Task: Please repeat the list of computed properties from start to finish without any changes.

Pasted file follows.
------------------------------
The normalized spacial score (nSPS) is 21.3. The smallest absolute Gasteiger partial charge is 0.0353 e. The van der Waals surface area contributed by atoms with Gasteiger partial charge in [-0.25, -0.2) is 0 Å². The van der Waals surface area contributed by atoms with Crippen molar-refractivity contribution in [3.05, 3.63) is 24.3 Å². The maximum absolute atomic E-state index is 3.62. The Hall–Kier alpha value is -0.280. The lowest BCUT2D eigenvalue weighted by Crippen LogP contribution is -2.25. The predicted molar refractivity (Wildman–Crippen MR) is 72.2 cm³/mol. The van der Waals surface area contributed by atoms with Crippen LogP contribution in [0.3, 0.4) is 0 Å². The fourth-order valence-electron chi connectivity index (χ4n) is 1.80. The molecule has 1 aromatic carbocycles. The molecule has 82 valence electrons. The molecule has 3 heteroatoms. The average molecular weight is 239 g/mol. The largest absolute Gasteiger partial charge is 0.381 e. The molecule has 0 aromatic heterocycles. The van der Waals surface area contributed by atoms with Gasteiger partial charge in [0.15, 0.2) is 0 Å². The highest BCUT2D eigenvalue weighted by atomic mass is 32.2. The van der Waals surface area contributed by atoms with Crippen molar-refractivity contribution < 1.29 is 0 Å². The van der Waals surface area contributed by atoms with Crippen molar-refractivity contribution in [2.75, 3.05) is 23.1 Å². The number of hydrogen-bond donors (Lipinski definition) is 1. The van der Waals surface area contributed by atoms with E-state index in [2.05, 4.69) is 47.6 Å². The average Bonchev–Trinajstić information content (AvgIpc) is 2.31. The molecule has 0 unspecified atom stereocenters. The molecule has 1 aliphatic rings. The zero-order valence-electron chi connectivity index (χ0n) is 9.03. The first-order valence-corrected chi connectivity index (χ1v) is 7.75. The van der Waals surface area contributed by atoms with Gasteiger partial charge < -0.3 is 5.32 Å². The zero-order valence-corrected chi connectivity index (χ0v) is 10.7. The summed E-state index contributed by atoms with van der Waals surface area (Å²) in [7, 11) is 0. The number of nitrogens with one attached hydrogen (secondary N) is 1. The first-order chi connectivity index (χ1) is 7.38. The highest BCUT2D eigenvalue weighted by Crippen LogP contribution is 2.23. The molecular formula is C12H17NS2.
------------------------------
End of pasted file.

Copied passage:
The normalized spacial score (nSPS) is 21.3. The smallest absolute Gasteiger partial charge is 0.0353 e. The van der Waals surface area contributed by atoms with Gasteiger partial charge in [-0.25, -0.2) is 0 Å². The van der Waals surface area contributed by atoms with Crippen molar-refractivity contribution in [3.05, 3.63) is 24.3 Å². The maximum absolute atomic E-state index is 3.62. The Hall–Kier alpha value is -0.280. The lowest BCUT2D eigenvalue weighted by Crippen LogP contribution is -2.25. The predicted molar refractivity (Wildman–Crippen MR) is 72.2 cm³/mol. The van der Waals surface area contributed by atoms with Crippen LogP contribution in [0.3, 0.4) is 0 Å². The fourth-order valence-electron chi connectivity index (χ4n) is 1.80. The molecule has 1 aromatic carbocycles. The molecule has 82 valence electrons. The molecule has 3 heteroatoms. The average molecular weight is 239 g/mol. The largest absolute Gasteiger partial charge is 0.381 e. The molecule has 0 aromatic heterocycles. The van der Waals surface area contributed by atoms with Gasteiger partial charge in [0.15, 0.2) is 0 Å². The highest BCUT2D eigenvalue weighted by atomic mass is 32.2. The van der Waals surface area contributed by atoms with Crippen molar-refractivity contribution < 1.29 is 0 Å². The van der Waals surface area contributed by atoms with Crippen molar-refractivity contribution in [2.75, 3.05) is 23.1 Å². The number of hydrogen-bond donors (Lipinski definition) is 1. The van der Waals surface area contributed by atoms with E-state index in [2.05, 4.69) is 47.6 Å². The average Bonchev–Trinajstić information content (AvgIpc) is 2.31. The molecule has 0 unspecified atom stereocenters. The molecule has 1 aliphatic rings. The zero-order valence-electron chi connectivity index (χ0n) is 9.03. The first-order valence-corrected chi connectivity index (χ1v) is 7.75. The van der Waals surface area contributed by atoms with Gasteiger partial charge < -0.3 is 5.32 Å². The zero-order valence-corrected chi connectivity index (χ0v) is 10.7. The summed E-state index contributed by atoms with van der Waals surface area (Å²) in [7, 11) is 0. The number of nitrogens with one attached hydrogen (secondary N) is 1. The first-order chi connectivity index (χ1) is 7.38. The highest BCUT2D eigenvalue weighted by Crippen LogP contribution is 2.23. The molecular formula is C12H17NS2.